Lebanese Customs and Etiquette:from greeting,to meeting,to dining and business doing

Lebanese Customs and Etiquette

Greeting people

  • Greetings in Lebanon are an interesting mix of both the French and Muslim/Arab cultures.
  • A warm and welcoming smile accompanied by a handshake while saying “Marhaba” is a greeting that can be given without causing offense.
  • You will see the greeting close friends with three kisses on the cheek, alternating cheeks in the French style.
  • Take time when greeting a person and be sure to ask about their family, health, etc.
  • If man is greeting Muslim women you may find that some wish not to shake hands; it is best to see if a hand is extended or not first.

Gift Giving Etiquette

  • Gifts are part and parcel of the culture and are not only for birthdays and special occasions.
  • Gifts may be given to someone who has provided a favour, to someone returning from a trip overseas, or simply out of want.
  • The cost of the gift is not nearly as important as what it represents – friendship.
  • If you are invited to a Lebanese home, it is customary to bring flowers. If invited for a meal, you may bring sweets or pastries.
  • If visiting a Muslim family, it is a good idea to say that the gift is for the host rather than the hostess.
  • Gifts of alcohol are welcome in many circles. Muslims though generally do not drink alcohol.
  • A small gift such a sweet for the children is always a nice touch.
  • Gifts may be given with the right hand or both hands. It is best not to offer a gift with the left hand.

Dining Etiquette

If you are invited to a Lebanese house for dinner:

  • Dress well.
  • Avoid sensitive topics of conversation such as politics, religion or the civil war unless you know the hosts are comfortable talking about it.
  • Greet elders first.
  • Lebanese table manners are relatively formal.
  • Wait to be told where to sit.
  • Table manners are Continental, i.e. the fork is held in the left hand and the knife in the right while eating.
  • You will be expected to try all foods at the table.
  • Expect to be urged to take second or even third helpings. It is best to eat less on your first helping so that a second helping is possible. This shows your host you are enjoying the food and are being taken care of.

Business Etiquette, Customs and Protocol

Meeting and Greeting

  • Lebanese can be somewhat formal in their business dealings. At the same time, they will strive to be hospitable and will go out of their way to be generous and gracious hosts.
  • Greetings should not be rushed. It is important to take time to exchange social pleasantries during the greeting process.
  • The most common greeting in business is the handshake with direct eye contact.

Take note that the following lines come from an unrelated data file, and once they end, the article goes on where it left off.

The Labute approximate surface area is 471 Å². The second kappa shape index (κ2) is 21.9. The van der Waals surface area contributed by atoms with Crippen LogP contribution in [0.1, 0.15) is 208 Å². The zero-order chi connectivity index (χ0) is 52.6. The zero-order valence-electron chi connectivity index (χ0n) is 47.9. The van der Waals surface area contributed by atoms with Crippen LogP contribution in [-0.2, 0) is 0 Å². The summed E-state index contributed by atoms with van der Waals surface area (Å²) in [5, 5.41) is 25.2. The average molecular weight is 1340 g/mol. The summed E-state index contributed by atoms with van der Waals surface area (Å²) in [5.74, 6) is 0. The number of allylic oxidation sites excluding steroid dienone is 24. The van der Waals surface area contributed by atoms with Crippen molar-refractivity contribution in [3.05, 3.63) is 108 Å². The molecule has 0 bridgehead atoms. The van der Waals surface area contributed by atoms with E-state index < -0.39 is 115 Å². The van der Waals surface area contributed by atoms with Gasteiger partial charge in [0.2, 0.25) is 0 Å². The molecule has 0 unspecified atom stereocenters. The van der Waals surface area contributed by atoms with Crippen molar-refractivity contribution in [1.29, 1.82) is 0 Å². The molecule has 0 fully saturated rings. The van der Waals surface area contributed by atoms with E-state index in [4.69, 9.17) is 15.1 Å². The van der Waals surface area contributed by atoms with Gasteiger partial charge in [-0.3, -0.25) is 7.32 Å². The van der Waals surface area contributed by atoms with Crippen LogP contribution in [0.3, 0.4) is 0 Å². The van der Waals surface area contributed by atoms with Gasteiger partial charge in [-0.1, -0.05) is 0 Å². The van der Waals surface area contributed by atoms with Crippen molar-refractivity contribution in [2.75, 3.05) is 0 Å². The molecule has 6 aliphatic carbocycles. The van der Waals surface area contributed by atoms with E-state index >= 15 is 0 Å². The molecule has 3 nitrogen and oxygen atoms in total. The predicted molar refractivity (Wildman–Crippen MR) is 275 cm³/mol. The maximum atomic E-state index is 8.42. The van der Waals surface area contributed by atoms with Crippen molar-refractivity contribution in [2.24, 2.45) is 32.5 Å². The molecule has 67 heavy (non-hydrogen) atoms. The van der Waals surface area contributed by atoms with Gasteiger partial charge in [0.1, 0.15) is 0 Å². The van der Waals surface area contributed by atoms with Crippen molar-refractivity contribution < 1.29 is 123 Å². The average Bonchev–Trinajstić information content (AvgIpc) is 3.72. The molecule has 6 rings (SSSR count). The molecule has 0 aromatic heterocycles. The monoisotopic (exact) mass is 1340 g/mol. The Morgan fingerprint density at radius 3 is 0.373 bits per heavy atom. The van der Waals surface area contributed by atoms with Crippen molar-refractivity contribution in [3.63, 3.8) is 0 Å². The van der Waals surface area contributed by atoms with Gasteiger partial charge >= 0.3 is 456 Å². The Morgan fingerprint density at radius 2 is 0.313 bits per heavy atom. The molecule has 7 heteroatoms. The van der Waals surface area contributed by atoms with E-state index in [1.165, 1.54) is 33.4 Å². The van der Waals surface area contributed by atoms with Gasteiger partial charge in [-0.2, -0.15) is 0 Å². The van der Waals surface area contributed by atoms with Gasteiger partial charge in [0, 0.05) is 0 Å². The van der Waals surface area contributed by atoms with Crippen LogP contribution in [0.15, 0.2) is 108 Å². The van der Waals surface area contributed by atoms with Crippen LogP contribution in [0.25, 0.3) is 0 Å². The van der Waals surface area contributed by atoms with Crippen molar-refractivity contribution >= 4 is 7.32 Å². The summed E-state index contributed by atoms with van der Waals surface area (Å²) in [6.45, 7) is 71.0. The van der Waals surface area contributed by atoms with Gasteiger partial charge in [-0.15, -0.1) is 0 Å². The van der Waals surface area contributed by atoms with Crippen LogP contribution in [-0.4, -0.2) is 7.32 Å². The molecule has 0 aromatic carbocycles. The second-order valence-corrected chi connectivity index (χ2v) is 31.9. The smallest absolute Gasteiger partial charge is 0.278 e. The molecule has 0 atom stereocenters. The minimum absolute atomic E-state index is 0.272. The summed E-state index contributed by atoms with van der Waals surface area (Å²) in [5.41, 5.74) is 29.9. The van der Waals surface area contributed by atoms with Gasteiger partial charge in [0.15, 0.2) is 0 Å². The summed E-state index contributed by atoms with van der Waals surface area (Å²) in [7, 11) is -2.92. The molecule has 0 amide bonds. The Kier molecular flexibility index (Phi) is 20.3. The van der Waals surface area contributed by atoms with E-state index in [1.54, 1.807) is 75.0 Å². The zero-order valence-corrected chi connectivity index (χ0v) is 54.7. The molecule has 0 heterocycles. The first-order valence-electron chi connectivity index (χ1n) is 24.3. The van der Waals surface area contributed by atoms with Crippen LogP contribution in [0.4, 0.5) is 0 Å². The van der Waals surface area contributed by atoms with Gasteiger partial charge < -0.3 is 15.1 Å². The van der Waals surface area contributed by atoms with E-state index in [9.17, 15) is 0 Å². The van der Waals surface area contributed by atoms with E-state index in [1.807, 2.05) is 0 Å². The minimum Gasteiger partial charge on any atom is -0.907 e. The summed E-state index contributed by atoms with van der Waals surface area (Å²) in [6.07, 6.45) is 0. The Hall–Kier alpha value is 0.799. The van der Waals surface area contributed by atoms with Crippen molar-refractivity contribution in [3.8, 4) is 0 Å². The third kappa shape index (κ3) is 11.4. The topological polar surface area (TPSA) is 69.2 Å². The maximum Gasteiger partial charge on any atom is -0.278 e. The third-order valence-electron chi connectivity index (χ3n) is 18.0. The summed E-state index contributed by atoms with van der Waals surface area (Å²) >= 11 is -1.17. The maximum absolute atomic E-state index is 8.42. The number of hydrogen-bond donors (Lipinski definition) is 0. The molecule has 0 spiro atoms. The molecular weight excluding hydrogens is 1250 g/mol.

• The handshake may be more prolonged that in Western countries.
  • Very religious Muslims may not shake hands across genders. In such cases, the foreign business people should simply nod their heads as a way of acknowledging them.
  • If someone is introduced with a title, use that title when greeting them. If the title is given in Arabic, it is appended to the first name. If the title is in English or French, it will be added to the surname.
  • Business cards are given without formal ritual.
  • Having one side of your card translated into French or Arabic is a nice touch but not essential.
  • Present and receive business cards with two hands or the right hand.

Communication Styles

The Lebanese are very “touchy-feely”. Direct eye contact with a lot of physical contact is the cornerstones of Lebanese communication. If you are from a culture where eye contact is less direct and contact not so prevalent, this may feel uncomfortable. Try not to break the eye contact as this conveys trust, sincerity and honesty. However, interestingly the situation is reversed when dealing with elders where prolonged direct eye contact is considered rude and challenging. 
Lebanese have an indirect and non-confrontational communication style, which relates to the need to maintain personal honour. They rely heavily on the context to explain the underlying meaning of their words. The listener is expected to know what they are trying to say or imply. Non-verbal cues and body language are crucial to learn so you can more fully understand the responses you are given. 
For the most part, Lebanese try not to lose their tempers publicly since such behaviour demonstrates a weakness of character. They strive to be courteous and expect similar behaviour from others. However, if they think that their honour has been impugned or that their personal honour has been challenged, they will raise their voice and employ sweeping hand gestures in their vociferous attempt to restore their honour. 

Business Meetings
The business culture in Lebanon is multi-faceted and also rapidly changing. The country is eager for foreign investment and many companies have adopted a Western approach to business. At the same time, smaller companies may retain many Middle Eastern aspects to their business culture. 
Punctuality is generally expected for business meetings. 
Meetings generally begin with the offer of tea or coffee. While this is being sipped, it is important to engage in some chitchat. This is important in order to establish rapport and trust. 
Meetings are not necessarily private. The Lebanese tend to have an open-door policy, which means that people may walk in and out, telephone calls may be answered or the tea boy may come in to take drink orders. It is best to be prepared for frequent interruptions. 
Meetings are generally conducted in French, Arabic or English. It is generally a good idea to ask which language the meeting will be conducted in prior to arriving. You may wish to hire your own interpreter. 
from Kwintessential website.

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